by Jim Turner, News Service of Florida
Florida Agriculture Commissioner Adam Putnam, who may be getting closer to announcing a bid for governor, continued lambasting the North American Free Trade Agreement this week as President Donald Trump backed off, for now, on withdrawing the U.S. from the pact.
Putnam’s office said Wednesday he has implored U.S. Commerce Secretary Wilbur Ross about the need to investigate Mexico for unfair trade practices — dumping fruits and vegetables on the U.S. market — to the detriment of Florida farmers.
“I urge you to initiate an investigation into Mexico’s unfair trade practices, which have allowed Mexican producers of specialty crops to — in a matter of 20 years — become the dominant supplier ofspecialty crops into the U.S. market,” Putnam wrote in a letter dated April 19. “These unfair trade practices have resulted in the continued decline of domestic production of these crops, which play such an important role in our diets and ensure the proper nutrition and development of Americans of all ages.”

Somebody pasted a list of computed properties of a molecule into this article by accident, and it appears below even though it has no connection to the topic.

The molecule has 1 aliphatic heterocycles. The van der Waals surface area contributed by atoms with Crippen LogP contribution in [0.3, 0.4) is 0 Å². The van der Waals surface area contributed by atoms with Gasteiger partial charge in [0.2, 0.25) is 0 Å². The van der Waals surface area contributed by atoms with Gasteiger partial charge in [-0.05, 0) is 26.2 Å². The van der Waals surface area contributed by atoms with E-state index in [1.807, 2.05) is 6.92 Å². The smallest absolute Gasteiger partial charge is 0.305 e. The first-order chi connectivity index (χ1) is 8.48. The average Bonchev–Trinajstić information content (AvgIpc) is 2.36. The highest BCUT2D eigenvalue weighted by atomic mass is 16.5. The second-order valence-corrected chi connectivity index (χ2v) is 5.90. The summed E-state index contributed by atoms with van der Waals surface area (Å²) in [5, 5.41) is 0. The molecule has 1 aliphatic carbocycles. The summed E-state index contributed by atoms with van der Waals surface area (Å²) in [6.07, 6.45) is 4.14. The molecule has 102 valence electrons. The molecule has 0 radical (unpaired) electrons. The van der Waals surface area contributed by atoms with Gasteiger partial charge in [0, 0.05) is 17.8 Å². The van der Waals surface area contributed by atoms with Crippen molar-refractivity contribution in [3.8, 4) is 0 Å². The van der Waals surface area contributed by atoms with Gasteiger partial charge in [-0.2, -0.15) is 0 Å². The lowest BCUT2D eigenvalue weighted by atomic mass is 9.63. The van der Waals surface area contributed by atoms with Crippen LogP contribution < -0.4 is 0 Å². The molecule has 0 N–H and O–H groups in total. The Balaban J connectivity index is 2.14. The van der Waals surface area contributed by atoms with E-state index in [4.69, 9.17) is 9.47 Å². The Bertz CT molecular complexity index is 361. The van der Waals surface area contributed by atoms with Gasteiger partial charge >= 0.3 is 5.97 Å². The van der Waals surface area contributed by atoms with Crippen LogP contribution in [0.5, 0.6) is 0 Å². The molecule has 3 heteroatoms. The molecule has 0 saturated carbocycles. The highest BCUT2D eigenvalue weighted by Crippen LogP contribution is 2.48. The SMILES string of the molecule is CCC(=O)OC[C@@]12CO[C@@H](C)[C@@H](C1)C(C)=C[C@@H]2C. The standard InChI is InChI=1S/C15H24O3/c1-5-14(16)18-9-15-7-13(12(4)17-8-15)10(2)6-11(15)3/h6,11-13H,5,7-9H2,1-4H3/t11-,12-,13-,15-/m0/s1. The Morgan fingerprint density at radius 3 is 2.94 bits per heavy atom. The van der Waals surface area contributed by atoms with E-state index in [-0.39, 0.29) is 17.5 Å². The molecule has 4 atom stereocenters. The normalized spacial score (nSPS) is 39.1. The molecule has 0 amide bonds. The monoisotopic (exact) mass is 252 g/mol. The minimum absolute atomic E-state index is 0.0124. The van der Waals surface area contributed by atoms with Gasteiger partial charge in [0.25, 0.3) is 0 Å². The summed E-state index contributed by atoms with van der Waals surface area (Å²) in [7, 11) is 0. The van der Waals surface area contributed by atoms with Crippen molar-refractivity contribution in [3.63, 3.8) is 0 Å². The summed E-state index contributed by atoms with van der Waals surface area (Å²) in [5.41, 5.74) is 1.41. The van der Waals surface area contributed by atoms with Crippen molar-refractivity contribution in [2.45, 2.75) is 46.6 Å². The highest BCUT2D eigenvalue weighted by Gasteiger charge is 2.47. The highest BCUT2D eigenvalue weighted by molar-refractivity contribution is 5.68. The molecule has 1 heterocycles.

Such a request from Putnam isn’t unexpected, as his rhetoric on the issue has been growing.
At the Strawberry Salute Breakfast in Plant City last month, Putnam went after the trade deal, talking of higher tariffs among possible options.
And last November, while Florida trade leaders expressed hope that Trump wouldn’t simply ditch NAFTA, Putnam decried the pact.
Putnam said at that time the most helpful thing Trump could do is enforce protections in the trade agreement that were supposed to keep American producers from being undercut through measures such as product dumping and currency manipulation.
“Prior administrations just didn’t enforce the letter of the treaty to begin with,” Putnam said. “Gosh, just that alone would be a step in the right direction.”
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